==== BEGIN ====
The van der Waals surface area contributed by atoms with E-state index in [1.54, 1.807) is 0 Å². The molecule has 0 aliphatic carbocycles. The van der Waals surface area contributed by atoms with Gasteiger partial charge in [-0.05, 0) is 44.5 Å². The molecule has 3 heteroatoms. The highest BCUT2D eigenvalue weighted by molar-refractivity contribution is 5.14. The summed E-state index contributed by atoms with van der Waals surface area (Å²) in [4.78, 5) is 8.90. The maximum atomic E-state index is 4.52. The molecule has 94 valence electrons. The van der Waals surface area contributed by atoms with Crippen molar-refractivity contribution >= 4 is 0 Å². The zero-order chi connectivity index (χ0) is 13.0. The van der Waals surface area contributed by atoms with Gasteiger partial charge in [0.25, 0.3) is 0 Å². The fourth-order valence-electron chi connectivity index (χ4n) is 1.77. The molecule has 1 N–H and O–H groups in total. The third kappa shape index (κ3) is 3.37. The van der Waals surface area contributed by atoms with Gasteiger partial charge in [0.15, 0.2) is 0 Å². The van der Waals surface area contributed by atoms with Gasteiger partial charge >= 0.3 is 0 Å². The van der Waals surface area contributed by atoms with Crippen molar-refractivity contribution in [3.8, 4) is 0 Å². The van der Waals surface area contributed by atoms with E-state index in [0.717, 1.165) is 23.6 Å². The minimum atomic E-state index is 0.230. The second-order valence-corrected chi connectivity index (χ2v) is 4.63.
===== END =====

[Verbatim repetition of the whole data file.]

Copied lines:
The van der Waals surface area contributed by atoms with E-state index in [1.54, 1.807) is 0 Å². The molecule has 0 aliphatic carbocycles. The van der Waals surface area contributed by atoms with Gasteiger partial charge in [-0.05, 0) is 44.5 Å². The molecule has 3 heteroatoms. The highest BCUT2D eigenvalue weighted by molar-refractivity contribution is 5.14. The summed E-state index contributed by atoms with van der Waals surface area (Å²) in [4.78, 5) is 8.90. The maximum atomic E-state index is 4.52. The molecule has 94 valence electrons. The van der Waals surface area contributed by atoms with Crippen molar-refractivity contribution >= 4 is 0 Å². The zero-order chi connectivity index (χ0) is 13.0. The van der Waals surface area contributed by atoms with Gasteiger partial charge in [0.25, 0.3) is 0 Å². The fourth-order valence-electron chi connectivity index (χ4n) is 1.77. The molecule has 1 N–H and O–H groups in total. The third kappa shape index (κ3) is 3.37. The van der Waals surface area contributed by atoms with Gasteiger partial charge in [0.15, 0.2) is 0 Å². The van der Waals surface area contributed by atoms with Gasteiger partial charge >= 0.3 is 0 Å². The van der Waals surface area contributed by atoms with Crippen molar-refractivity contribution in [3.8, 4) is 0 Å². The van der Waals surface area contributed by atoms with E-state index in [0.717, 1.165) is 23.6 Å². The minimum atomic E-state index is 0.230. The second-order valence-corrected chi connectivity index (χ2v) is 4.63.